After months of house arrest in Switzerland, Roman Polanski has been allowed to return to his home in France after the Swiss government turned down an extradition request by the United States.
The sex charges date back to 1977
The latest drama relating to Oscar-winning film director Roman Polanski's decades-old child sex scandal has apparently ended as Swiss authorities have rejected an American extradition request and freed him from house arrest.
Swiss Justice Minister Eveline Widmer-Schlumpf told reporters at a press conference in Bern on Monday afternoon that the government was unable to ensure that the extradition request was completely valid and without fault.
The Swiss questioned whether Polanski had already served the necessary time before leaving the United States in 1978.
Polanski had been under house arrest at his chalet in Switzerland since November
"Considering the persisting doubts concerning the presentation of the facts of the case, the request has to be rejected," Widmer-Schlumpf said. "The Franco-Polish filmmaker will not be extradited to the United States and the measures of restriction on his liberty have been lifted."
Polanski's lawyer Herve Temime called the decision "an enormous satisfaction and a great relief after the pain suffered by Roman Polanski and his family."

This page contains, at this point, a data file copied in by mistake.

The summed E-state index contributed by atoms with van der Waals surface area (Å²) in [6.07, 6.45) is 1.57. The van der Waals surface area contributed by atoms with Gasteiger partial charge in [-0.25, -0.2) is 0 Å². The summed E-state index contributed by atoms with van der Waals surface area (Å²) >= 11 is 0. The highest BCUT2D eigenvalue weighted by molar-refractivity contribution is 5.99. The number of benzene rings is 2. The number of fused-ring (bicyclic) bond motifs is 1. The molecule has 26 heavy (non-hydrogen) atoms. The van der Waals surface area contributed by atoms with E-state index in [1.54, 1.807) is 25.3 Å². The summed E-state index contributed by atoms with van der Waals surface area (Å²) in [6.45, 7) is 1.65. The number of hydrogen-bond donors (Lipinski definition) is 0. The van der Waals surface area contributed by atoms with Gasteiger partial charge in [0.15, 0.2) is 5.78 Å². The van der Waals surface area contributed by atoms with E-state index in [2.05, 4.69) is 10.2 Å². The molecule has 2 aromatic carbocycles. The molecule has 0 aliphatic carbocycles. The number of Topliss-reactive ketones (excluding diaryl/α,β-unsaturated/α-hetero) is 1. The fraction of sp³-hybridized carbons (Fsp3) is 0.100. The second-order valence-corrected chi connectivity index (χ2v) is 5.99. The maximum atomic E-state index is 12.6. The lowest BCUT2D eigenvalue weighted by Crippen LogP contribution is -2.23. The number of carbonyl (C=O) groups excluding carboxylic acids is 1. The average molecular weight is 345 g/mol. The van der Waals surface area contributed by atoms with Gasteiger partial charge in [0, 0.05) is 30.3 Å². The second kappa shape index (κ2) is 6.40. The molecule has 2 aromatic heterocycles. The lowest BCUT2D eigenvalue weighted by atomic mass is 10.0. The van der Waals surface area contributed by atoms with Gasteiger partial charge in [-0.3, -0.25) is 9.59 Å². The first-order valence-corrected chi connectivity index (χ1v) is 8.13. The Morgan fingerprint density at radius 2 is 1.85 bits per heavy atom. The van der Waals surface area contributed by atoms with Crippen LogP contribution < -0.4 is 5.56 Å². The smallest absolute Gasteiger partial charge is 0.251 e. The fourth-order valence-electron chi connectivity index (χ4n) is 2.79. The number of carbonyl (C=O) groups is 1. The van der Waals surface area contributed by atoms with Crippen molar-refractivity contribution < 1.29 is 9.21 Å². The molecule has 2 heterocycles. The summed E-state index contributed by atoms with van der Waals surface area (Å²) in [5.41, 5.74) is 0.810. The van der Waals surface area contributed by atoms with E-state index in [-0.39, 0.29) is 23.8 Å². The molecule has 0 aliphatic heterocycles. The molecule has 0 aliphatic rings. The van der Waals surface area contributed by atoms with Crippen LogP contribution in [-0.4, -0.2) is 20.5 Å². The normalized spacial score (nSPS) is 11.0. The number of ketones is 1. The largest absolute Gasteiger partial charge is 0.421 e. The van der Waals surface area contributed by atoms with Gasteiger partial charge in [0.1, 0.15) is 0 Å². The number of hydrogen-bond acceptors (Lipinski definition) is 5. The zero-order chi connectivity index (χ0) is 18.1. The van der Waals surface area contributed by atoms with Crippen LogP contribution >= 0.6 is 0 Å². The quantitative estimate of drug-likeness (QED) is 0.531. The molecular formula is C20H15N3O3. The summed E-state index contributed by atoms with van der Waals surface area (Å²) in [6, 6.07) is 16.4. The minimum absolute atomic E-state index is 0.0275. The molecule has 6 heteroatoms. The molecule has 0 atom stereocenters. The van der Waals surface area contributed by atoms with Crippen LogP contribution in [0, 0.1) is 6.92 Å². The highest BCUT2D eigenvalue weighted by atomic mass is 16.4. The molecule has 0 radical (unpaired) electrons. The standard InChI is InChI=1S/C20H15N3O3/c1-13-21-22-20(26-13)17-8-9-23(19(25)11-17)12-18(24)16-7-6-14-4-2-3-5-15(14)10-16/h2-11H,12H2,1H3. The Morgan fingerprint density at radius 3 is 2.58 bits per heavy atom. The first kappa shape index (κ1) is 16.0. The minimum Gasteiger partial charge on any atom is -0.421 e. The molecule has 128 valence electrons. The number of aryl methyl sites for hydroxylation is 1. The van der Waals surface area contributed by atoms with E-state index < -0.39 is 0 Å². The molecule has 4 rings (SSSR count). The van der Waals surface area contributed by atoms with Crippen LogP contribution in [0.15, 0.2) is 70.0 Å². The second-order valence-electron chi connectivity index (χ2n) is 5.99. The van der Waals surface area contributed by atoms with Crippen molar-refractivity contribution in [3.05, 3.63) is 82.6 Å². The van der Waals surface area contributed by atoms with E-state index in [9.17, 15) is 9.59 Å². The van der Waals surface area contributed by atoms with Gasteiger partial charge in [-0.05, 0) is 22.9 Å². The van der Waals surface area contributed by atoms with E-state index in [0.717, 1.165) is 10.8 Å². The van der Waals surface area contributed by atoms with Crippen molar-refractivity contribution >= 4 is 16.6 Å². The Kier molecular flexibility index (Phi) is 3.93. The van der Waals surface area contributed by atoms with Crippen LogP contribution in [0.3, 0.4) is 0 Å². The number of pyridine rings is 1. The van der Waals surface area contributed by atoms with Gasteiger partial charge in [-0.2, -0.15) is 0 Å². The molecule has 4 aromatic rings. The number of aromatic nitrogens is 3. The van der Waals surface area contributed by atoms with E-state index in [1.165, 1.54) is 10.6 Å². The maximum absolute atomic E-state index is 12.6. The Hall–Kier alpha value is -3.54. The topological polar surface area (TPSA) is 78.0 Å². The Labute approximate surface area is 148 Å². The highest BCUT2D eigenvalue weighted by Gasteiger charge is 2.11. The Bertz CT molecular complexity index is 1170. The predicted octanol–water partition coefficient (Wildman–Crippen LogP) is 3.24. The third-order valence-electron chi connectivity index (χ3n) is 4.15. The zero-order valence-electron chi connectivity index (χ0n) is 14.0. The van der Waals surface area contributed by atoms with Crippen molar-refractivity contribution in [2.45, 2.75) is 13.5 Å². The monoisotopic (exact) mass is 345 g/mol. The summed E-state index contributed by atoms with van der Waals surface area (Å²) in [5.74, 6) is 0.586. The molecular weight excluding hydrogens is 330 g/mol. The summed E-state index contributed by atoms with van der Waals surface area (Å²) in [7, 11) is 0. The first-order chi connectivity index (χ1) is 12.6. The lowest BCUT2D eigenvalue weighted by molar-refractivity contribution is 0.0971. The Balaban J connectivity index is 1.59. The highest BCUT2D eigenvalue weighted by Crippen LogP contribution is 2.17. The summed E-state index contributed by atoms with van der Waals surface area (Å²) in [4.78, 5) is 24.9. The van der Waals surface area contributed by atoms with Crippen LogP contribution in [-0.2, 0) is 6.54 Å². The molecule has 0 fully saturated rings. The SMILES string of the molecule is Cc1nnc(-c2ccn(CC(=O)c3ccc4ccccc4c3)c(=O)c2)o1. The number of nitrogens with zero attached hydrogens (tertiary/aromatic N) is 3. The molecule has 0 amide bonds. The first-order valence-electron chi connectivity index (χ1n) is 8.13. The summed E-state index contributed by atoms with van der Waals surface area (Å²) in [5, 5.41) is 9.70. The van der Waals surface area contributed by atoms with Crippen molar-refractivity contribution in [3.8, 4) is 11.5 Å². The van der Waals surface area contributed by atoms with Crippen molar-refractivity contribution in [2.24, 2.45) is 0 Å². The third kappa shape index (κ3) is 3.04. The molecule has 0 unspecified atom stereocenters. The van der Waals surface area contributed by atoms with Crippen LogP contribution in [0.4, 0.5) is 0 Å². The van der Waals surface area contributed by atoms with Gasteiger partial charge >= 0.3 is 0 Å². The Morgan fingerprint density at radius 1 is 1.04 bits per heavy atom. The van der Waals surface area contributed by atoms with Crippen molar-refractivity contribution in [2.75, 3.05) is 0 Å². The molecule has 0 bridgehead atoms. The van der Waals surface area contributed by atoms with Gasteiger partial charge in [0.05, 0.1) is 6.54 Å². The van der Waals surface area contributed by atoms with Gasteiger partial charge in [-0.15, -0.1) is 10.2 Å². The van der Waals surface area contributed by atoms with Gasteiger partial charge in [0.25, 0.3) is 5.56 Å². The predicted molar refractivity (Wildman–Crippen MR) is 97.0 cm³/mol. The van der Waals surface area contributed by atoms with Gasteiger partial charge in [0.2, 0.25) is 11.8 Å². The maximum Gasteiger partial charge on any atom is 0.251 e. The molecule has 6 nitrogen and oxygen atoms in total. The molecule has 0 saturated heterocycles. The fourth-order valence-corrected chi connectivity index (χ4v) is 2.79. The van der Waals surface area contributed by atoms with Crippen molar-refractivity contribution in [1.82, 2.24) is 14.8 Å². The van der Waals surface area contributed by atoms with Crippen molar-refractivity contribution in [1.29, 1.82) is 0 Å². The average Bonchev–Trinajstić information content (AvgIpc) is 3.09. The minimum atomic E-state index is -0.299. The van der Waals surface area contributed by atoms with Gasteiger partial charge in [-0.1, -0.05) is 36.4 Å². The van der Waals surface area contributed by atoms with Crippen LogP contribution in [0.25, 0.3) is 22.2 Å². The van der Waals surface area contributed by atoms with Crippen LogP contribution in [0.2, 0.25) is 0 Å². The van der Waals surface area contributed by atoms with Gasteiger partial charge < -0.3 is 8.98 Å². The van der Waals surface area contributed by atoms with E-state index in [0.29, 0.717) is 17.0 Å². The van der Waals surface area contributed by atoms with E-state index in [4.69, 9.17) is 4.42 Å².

Illegal sex charges
Polanski, now 76, still faces sentencing for unlawful sex with a minor after a 13-year-old girl claimed in 1977 that he raped her. He was arrested and briefly served time in prison, but fled to France in 1978, where he has citizenship and has been living since.
The long-running drama was suddenly revived last September when Swiss authorities arrested Polanski in Zurich as he was attending a film festival. The following November a Swiss court released him on bail as long as he remained under house arrest at his home in the resort town of Gstaad.
Polanski is known for several films including "Chinatown" and the cult-classic "Rosemary's Baby." In 2003 he won the Academy Award for his direction of the Holocaust-themed "The Pianist," but declined to attend the ceremony in Los Angeles for fear of being arrested.
Author: Andrew Bowen (AFP/AP/Reuters)
Editor: Martin Kuebler